U of M Apparel Students Prepare to fly with NASA
Dr. Lucy Dunne - an associate professor in the College of Design - has received support in order to provide students the opportunity to work with NASA. In Dr. Dunne's Functional Apparel Design course last spring - funded by the Minnesota Space Grant Consortium - apparel students had the chance to redesign astronauts' gloves that currently leave their hands sweaty, prone to rashes, chafing, and even with delaminating fingernails. This year, they have expanded on that work and have been accepted into NASA's "Microgravity University" program to conduct an experiment in reduced-gravity conditions.
"This opportunity is really exciting for Apparel Design." said Dunne. "It's really hard to test functional clothing for space in earth gravity, because the conditions are so different. The program gives the students the chance to expand their skills in an entirely new, incredibly exciting direction."
The students are breaking new ground as the first ever all-apparel team. Participating in the program requires designing an experiment that can be safely flown aboard the zero-gravity simulator aircraft. The students had to put together extensive paperwork that involved free body diagrams, g-force calculations, and other matter that apparel students aren't usually familiar with - but engineering students are.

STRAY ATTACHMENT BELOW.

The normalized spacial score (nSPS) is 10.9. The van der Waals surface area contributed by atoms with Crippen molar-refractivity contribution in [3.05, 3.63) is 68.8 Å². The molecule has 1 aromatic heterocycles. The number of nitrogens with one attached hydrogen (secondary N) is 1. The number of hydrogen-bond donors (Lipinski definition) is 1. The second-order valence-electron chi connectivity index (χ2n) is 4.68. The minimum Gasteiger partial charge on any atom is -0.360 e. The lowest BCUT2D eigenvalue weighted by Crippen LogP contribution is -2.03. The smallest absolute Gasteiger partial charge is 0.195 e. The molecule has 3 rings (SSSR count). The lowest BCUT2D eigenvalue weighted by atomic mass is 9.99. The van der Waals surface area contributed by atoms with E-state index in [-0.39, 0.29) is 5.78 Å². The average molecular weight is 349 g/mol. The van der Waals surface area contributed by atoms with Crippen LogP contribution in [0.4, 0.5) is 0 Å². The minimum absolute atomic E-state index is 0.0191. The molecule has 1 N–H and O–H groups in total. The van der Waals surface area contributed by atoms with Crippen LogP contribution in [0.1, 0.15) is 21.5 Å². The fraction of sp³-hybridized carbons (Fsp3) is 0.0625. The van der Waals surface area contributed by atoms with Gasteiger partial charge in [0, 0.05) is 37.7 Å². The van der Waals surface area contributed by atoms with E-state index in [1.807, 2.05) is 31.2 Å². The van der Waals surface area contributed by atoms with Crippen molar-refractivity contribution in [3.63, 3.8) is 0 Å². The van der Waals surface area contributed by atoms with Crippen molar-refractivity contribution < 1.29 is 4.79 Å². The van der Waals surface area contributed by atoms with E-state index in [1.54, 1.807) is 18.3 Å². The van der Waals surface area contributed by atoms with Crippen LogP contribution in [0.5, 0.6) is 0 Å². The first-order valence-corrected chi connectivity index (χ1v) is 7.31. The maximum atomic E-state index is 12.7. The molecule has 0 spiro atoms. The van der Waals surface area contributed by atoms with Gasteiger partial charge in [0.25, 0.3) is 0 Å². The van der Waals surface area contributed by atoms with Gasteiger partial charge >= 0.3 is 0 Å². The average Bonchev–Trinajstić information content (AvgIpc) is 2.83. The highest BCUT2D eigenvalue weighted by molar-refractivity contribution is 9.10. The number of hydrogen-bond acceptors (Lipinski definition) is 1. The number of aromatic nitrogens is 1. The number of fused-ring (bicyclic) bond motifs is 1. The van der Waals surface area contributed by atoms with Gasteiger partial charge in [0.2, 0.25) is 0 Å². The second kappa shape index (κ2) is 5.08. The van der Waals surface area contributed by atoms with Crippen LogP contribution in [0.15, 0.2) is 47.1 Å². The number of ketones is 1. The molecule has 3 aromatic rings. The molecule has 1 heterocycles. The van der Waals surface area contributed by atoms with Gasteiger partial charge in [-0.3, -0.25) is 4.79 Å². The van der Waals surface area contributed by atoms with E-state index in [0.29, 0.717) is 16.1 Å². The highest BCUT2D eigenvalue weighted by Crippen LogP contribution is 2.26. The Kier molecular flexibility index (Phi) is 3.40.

The group is expecting to test their experimental materials in NASA's reduced gravity airplane which simulates an astronauts experience in space. The students' experiment compares the moisture-transport capabilities of gloves made from traditional textiles as well as a superabsorbent crystal material, a microfluidic film (a wicking material), and a special pump created for the experiment.
"We are looking forward to understanding how these materials work," said Karen Fiegen, project leader. "Learning about moisture transport in zero gravity could have implications for both astronauts in outer space and earth-bound consumers."
After the experiment, the group will examine their results and share them with the broader community, including a group of middle school girls in the U of M's "Smart Clothing, Smart Girls" Summer Camp.